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It's All Politics
10:07 am
Tue January 28, 2014

What The Early State Of The Union Broadcasts Looked Like

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It's All Politics
9:57 am
Tue January 28, 2014

Obama's State Of The Union, Playing On A Second Screen Near You

A screen grab from last year's "enhanced State of the Union," which is also available Tuesday on WhiteHouse.gov.
Nathan Yau/Flowing Data

Originally published on Tue January 28, 2014 3:58 pm

Viewership is declining. Washington seems increasingly dysfunctional and irrelevant to the daily lives of Americans. The presidency isn't the bully pulpit it used to be.

In an age of social media and divided audiences, the annual, constitutionally mandated State of the Union speech is beginning to look like a stuffy relic from a bygone era.

It's an institution in need of a makeover, which is precisely what the White House intends to do Tuesday night.

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All Songs Considered
9:55 am
Tue January 28, 2014

Recommended Dose: The Best Dance Tracks Of The Month

Detroit luminary Moodymann is included in this month's Recommended Dose.
Courtesy of the artist

Welcome to the first edition of Recommended Dose, a monthly mix series for All Songs Considered that will collect our favorite new electronic music at the end of every month.

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Money Coach
9:51 am
Tue January 28, 2014

Scammers Taking Advantage Of Retail Data Breaches

Originally published on Tue January 28, 2014 2:34 pm

Transcript

MICHEL MARTIN, HOST:

Now it's time for our Money Coach conversation. You've heard by now about the problems at a number of retail stores like Target and Neiman Marcus, where hackers were able to access supposedly private information from the millions of customers who used credit and debit cards at the stores. But now there are people trying to take advantage of that chaos and scam you again. Here to tell us more is Sheryl Harris who writes for The Plain Dealer in Cleveland. Welcome back. Thanks so much for joining us.

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Law
9:50 am
Tue January 28, 2014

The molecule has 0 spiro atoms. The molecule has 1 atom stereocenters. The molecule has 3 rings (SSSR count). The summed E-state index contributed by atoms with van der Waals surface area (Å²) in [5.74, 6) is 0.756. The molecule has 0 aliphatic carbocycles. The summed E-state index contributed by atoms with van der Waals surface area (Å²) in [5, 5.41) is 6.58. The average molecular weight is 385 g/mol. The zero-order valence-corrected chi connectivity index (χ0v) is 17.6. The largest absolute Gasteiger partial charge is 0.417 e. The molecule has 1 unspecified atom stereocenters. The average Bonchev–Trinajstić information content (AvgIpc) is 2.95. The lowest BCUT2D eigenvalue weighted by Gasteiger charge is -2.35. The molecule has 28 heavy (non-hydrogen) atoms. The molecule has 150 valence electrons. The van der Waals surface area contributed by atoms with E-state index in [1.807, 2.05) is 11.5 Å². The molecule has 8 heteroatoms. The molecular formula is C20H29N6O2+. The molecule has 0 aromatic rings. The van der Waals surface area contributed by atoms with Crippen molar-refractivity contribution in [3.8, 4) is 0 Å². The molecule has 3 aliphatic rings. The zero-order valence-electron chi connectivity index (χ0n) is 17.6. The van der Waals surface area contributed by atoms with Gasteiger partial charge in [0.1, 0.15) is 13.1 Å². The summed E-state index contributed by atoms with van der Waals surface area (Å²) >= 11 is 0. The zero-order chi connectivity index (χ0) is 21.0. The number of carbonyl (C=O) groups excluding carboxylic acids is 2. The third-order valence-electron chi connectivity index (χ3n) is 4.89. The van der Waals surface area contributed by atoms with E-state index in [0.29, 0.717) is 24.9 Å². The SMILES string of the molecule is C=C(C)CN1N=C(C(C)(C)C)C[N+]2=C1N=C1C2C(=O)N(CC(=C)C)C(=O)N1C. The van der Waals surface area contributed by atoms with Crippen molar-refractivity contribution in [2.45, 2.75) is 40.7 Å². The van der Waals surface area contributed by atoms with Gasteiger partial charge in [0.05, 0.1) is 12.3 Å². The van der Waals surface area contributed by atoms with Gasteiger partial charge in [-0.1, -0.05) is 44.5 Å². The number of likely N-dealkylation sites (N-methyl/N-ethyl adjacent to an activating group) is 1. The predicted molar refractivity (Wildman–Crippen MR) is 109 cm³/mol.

New Orleans' Former Mayor Ray Nagin In Court For Corruption

Originally published on Tue January 28, 2014 2:34 pm

Transcript

MICHEL MARTIN, HOST:

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World
9:50 am
Tue January 28, 2014

Living In The Spirit Of Daniel Pearl

Daniel Pearl and Asra Nomani in Karachi in 2001
Courtesy Asra Nomani

Originally published on Tue January 28, 2014 3:02 pm

It has been more than a decade since Wall Street Journal reporter Daniel Pearl was kidnapped and brutally murdered in Pakistan. On January 23, 2002, he left the house of his friend and colleague, Asra Nomani, for an interview but never returned.

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Parenting
9:50 am
Tue January 28, 2014

Teenagers Are 'Crazy' But Expert Says Behavior Is Vital To Development

Teenagers are often seen as impulsive and moody. But psychiatrist Daniel Siegel says it's time to rethink adolescence as a time of great opportunity, as well as challenge. Host Michel Martin speaks with Dr. Siegel about the teenage brain and his new book Brainstorm. Parents Leslie Morgan Steiner and Aracely Panameno join in.

Shots - Health News
9:27 am
Tue January 28, 2014

How A Divorce Can Boost Health Insurance Subsidies

iStockphoto

As the enrollment period continues for health coverage on the state health insurance marketplaces, people continue to have many questions about buying a plan there.

What happens with premium tax credits if a couple gets divorced? If the premium tax credit is based on the previous year's income when the couple filed taxes jointly, many wouldn't qualify. But once someone is divorced, one individual might have little income. What is the subsidy based on in that situation?

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The Protojournalist
9:12 am
Tue January 28, 2014

Fixing The NFL: Put Robots In The Super Bowl

Cleatus of Fox Sports
Kevin Lynch FOX Sports